Does Not Stay at the Office Holiday Party
So, yes this is the obligatory, tis’ the season, business newsletter article on what you should and should not do at the office Christmas – I mean Holiday Party. Many of you probably already know the rules, since in the PEO industry, we are in the business of assisting our clients daily on navigating the tricky intricacies of HR policy, regulations and every day appropriateness. So, how then, are we supposed to have any fun?
Here are some tips to survive and thrive this Holiday Season:
- Throw the Party: Often the idea of a holiday party or gathering, becomes overwhelming, and the idea of skipping the whole thing, and passing out gift cards seems like an easier path. The reality is no matter what, you are never going to please everyone, so throw the party any way. In the PEO industry, employees get beat up at the end of year, so they certainly have earned it. Unless, of course they all have been naughty- then they get coal. A time to unwind with your co-workers, swap war stories, indulging in good food is a nice way to close out the year, instead of closing it out with the memory of black out vacation periods, long hours, and surprise onboarding of large clients.
- Respect the diversity of your staff: No one likes a party that feels as if it was literally thrown by the HR police, but keep in mind the diversity of your staff, as this is an opportunity to thank them, not insult them, or make them uncomfortable. Keep the theme general without beating it over people’s head. Make the overall theme surround a celebration of them and gratitude for the hard work they have done all year long.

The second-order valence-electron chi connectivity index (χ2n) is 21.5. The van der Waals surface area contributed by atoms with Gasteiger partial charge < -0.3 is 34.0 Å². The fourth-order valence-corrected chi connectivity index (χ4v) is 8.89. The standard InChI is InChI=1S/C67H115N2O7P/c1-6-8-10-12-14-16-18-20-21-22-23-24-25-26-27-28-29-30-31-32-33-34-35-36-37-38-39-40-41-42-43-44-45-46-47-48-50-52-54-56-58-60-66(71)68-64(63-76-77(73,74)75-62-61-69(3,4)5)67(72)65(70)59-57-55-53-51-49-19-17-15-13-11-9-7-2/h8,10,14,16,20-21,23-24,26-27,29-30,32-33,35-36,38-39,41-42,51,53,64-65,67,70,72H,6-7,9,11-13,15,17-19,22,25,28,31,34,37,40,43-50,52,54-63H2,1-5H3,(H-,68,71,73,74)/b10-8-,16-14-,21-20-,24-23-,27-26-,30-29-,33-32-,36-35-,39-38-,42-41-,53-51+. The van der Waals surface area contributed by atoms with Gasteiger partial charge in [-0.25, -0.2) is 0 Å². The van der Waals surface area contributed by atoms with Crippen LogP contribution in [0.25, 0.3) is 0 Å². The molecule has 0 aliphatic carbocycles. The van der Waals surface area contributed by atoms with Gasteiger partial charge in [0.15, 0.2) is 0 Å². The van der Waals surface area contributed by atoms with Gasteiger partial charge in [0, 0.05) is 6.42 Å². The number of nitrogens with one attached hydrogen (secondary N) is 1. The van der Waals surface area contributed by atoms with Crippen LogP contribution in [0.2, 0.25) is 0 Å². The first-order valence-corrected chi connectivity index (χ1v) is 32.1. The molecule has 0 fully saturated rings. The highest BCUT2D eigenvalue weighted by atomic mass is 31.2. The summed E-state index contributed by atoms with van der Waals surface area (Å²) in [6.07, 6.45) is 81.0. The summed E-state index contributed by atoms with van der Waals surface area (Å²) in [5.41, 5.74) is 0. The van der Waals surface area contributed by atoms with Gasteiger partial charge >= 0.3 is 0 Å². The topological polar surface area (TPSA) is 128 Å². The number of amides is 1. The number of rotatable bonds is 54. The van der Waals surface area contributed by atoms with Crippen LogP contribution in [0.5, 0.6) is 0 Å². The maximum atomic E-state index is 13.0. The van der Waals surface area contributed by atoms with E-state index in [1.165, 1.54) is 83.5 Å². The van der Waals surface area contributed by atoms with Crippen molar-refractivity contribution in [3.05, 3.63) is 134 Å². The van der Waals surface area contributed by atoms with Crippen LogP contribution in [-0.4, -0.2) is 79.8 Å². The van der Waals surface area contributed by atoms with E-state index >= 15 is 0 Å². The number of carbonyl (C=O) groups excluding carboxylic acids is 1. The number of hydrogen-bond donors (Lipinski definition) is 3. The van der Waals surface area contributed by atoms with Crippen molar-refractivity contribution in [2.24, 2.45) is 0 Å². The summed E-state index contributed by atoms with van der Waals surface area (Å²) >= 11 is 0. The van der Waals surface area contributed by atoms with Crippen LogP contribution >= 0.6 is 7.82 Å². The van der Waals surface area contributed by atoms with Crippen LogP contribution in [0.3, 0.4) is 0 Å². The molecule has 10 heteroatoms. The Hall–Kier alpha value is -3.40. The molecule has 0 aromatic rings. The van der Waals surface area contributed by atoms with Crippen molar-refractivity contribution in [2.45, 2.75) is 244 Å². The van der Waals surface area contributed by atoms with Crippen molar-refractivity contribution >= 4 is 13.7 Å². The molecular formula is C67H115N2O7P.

- RSVP: Allow your employees to decide if they would like to attend. Be aware that by making the party mandatory you may be subject to wage and hours issues of hourly employees.
- Consider RSVP’ing Yes: While we can all appreciate the somewhat awkward nature of the holiday office party, especially if there is dancing involved, you really should consider attending. The holiday party is a chance for your employer to say thank you, and it is considerate, to say Your Welcome. It is a chance to mix and mingle with people from other departments as well as raise your visibility company wide. Don’t be a Scrooge.
- Consider Technology: While office parties are technically social gatherings, they are still business events, so conduct yourself professionally, because what happens there, may end up on someone’s iPhone. The last thing that your resume needs, is a quick link to you dancing inappropriately with someone from accounting.
- Stay Positive: Do not be the person at the party that still seems stressed about the latest crisis or keeps mentioning how overworked you are, and that post party you are headed back to the office. This impresses no one, and actually brings the party down. Your employer went through a great deal to host the event; it is important to be gracious.
So raise your glass of sparkling cider, to a job well done, Happy Everything & be Merry this Season.